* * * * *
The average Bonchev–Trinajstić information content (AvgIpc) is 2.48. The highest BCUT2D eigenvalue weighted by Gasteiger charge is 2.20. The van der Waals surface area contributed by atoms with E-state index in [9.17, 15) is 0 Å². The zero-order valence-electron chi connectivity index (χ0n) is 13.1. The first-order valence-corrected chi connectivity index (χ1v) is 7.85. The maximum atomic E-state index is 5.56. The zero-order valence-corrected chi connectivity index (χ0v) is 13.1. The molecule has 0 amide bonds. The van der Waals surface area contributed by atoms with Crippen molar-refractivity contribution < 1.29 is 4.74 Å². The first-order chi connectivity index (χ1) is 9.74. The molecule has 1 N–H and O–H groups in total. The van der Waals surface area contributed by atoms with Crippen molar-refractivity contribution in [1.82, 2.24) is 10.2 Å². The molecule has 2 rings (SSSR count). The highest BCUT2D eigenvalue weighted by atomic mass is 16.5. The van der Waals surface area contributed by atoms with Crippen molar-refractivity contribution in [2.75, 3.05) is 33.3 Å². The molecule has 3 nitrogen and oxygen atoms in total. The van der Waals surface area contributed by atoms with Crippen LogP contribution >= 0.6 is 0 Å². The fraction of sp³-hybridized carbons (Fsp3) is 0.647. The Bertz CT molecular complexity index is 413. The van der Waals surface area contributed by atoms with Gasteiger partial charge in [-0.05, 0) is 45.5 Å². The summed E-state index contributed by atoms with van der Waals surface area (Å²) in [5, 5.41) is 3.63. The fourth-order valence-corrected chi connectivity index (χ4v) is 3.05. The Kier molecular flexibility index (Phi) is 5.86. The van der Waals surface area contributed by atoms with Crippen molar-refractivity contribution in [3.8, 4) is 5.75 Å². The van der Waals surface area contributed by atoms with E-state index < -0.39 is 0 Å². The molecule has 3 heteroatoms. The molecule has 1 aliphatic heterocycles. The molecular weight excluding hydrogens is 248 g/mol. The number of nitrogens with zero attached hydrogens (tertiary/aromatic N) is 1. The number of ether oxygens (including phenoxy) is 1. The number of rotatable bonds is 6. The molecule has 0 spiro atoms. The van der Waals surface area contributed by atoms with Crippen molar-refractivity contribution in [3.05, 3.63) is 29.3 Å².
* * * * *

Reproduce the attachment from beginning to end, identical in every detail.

The average Bonchev–Trinajstić information content (AvgIpc) is 2.48. The highest BCUT2D eigenvalue weighted by Gasteiger charge is 2.20. The van der Waals surface area contributed by atoms with E-state index in [9.17, 15) is 0 Å². The zero-order valence-electron chi connectivity index (χ0n) is 13.1. The first-order valence-corrected chi connectivity index (χ1v) is 7.85. The maximum atomic E-state index is 5.56. The zero-order valence-corrected chi connectivity index (χ0v) is 13.1. The molecule has 0 amide bonds. The van der Waals surface area contributed by atoms with Crippen molar-refractivity contribution < 1.29 is 4.74 Å². The first-order chi connectivity index (χ1) is 9.74. The molecule has 1 N–H and O–H groups in total. The van der Waals surface area contributed by atoms with Crippen molar-refractivity contribution in [1.82, 2.24) is 10.2 Å². The molecule has 2 rings (SSSR count). The highest BCUT2D eigenvalue weighted by atomic mass is 16.5. The van der Waals surface area contributed by atoms with Crippen molar-refractivity contribution in [2.75, 3.05) is 33.3 Å². The molecule has 3 nitrogen and oxygen atoms in total. The van der Waals surface area contributed by atoms with Crippen LogP contribution >= 0.6 is 0 Å². The fraction of sp³-hybridized carbons (Fsp3) is 0.647. The Bertz CT molecular complexity index is 413. The van der Waals surface area contributed by atoms with Gasteiger partial charge in [-0.05, 0) is 45.5 Å². The summed E-state index contributed by atoms with van der Waals surface area (Å²) in [5, 5.41) is 3.63. The fourth-order valence-corrected chi connectivity index (χ4v) is 3.05. The Kier molecular flexibility index (Phi) is 5.86. The van der Waals surface area contributed by atoms with Crippen molar-refractivity contribution in [3.8, 4) is 5.75 Å². The van der Waals surface area contributed by atoms with E-state index < -0.39 is 0 Å². The molecule has 3 heteroatoms. The molecule has 1 aliphatic heterocycles. The molecular weight excluding hydrogens is 248 g/mol. The number of nitrogens with zero attached hydrogens (tertiary/aromatic N) is 1. The number of ether oxygens (including phenoxy) is 1. The number of rotatable bonds is 6. The molecule has 0 spiro atoms. The van der Waals surface area contributed by atoms with Crippen molar-refractivity contribution in [3.05, 3.63) is 29.3 Å².